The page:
All in all, a really wonderful watch that is well designed and made.

Thanx for the read!

By the way this last photo above was a photo election winner too.


This is a recent article on The NASA Timex Datalink Watches which I wrote and posted at Watchuseek NASA and Space Topics forum. I am posting it here on my blog as well.

Well we're all familiar with this article at about watches used in space and that the Timex Ironman Datalink is one of the four NASA certified watches for space missions. Being the space watch enthusiast that I am, I done some searches on the NASA website, which found me many photos of astronauts wearing Timex Datalink watches. It seems that the Ironman version is not the only nor the first version used. I think it was rather the non Ironman versions were ones first used instead.

Cosmonaut Yuri P. Gidzenko, Expedition One Soyuz commander on ISS wearing the 69931 (refer to Timex 1998 catalog below):

Astronaut Daniel T. Barry on STS-96 wearing the 69931 and the 78041/78047 (refer to Timex 1998 catalog below):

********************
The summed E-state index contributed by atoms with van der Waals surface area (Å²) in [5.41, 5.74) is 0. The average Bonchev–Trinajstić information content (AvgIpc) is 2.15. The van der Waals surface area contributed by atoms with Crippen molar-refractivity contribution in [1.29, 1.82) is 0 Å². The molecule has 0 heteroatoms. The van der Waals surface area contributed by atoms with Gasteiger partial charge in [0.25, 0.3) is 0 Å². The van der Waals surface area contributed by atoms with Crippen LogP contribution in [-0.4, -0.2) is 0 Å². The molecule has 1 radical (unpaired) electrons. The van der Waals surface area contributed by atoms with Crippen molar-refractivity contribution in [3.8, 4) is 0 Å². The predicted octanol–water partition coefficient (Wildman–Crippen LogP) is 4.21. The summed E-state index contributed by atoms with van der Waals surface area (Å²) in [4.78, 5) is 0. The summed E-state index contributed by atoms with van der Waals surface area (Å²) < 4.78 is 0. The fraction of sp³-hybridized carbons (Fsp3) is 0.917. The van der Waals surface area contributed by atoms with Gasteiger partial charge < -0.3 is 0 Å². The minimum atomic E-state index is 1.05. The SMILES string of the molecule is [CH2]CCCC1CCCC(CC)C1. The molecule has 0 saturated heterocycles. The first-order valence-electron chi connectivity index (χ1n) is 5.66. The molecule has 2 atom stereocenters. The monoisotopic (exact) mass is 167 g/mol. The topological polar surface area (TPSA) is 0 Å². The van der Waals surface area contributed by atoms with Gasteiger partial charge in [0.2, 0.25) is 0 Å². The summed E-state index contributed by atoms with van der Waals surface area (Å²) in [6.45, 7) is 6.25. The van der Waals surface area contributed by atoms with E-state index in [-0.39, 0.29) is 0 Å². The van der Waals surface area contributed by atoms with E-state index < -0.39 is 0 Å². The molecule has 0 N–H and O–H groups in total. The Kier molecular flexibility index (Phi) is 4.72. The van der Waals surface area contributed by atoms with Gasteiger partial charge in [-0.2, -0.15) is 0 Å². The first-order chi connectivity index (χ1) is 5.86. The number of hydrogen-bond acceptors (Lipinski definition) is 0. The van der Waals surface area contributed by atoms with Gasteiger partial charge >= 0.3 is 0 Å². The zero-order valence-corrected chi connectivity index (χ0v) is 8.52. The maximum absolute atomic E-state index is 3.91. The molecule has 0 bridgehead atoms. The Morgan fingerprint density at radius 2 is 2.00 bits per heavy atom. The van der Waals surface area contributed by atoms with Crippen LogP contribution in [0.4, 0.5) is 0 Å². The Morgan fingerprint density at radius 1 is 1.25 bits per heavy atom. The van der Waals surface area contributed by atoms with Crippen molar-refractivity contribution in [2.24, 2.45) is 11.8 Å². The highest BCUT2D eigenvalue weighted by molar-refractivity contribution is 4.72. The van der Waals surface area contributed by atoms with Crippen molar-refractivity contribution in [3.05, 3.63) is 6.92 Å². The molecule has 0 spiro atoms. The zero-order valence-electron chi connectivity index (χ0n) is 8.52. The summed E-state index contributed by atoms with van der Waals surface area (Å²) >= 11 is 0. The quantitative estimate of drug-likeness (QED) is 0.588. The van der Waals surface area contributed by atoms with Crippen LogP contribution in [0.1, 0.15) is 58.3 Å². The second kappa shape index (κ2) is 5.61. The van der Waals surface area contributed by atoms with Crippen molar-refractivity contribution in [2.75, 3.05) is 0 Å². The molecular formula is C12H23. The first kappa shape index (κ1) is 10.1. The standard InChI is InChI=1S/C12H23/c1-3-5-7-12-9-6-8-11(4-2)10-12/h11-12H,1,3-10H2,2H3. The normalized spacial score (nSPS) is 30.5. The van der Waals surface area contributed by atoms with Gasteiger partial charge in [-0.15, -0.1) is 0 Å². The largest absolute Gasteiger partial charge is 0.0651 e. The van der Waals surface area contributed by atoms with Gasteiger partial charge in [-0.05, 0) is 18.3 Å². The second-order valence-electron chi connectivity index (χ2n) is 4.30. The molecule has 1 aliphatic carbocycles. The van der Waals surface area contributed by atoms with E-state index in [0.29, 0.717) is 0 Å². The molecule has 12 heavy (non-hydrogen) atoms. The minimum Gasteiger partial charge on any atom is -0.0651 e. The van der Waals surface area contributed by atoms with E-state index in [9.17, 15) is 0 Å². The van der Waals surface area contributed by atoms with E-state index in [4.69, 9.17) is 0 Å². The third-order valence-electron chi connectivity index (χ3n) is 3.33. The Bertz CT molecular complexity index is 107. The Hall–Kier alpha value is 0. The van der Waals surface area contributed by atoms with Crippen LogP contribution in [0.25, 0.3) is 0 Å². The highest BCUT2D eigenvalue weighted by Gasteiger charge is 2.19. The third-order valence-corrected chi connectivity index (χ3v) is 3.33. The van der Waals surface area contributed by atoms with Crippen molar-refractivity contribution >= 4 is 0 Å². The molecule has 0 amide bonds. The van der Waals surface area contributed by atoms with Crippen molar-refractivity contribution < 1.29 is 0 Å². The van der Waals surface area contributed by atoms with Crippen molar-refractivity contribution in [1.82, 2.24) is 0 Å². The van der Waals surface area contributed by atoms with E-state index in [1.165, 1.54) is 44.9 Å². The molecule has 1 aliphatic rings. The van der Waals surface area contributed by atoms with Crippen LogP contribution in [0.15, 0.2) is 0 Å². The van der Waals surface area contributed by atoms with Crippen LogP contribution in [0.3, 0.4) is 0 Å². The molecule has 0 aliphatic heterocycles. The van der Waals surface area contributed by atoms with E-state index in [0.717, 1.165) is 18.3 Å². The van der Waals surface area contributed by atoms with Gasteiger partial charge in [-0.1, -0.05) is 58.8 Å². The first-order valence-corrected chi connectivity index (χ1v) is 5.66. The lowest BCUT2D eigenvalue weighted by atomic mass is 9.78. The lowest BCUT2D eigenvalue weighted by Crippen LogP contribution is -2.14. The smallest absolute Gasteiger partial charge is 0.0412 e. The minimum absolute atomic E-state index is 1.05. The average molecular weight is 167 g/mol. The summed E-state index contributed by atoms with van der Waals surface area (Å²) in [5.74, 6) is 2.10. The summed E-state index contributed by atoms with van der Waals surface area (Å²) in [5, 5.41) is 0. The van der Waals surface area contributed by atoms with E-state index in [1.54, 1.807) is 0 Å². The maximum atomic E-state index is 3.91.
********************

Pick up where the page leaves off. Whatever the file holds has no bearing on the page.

Astronaut James H. Newman on STS-88 wearing the 70502/70518 (refer to Timex 1996 catalog below):

And Cosmonaut Mikhail Tyurin, Expedition 14, on the ISS wearing the 69721/69737 (refer to Timex 1998 catalog below):

Cosmonaut Sergei K. Krikalev, Expedition One, on ISS wearing the 78041/78047 (refer to Timex 1998 catalog below):

Curious to know more, I sent an email to the Timex Museum and Ms Cathy Conti replied:

Dear Anton,

We have two Timex Data Link watches on display at Timexpo: The Timex Museum that have been into space with US Astronaut Dr Daniel T. Barry.

The first watch from 1994 - model 70302, was worn by Dr Barry onboard the STS-72 Endeavour in 1996. The second watch from 1998 - model 69931, was worn onboard the STS-96 Discovery in 1999.

I have attached photos of the two watches on display and their information from the 1996 (model 70302) and 1998 (model 69931)catalogs.

Regards, Cat Timexpo: The Timex Museum

She also attached two catalog pictures, and two pictures of the flown watches on display at her museum.

Timex 1996 Catalog

Timex 1998 catalog

And here are Dr Daniel T. Barry's flown Timex watches on display at the Timex Museum; the model 70302 from 1994, worn onboard the STS-72 Endeavour in 1996: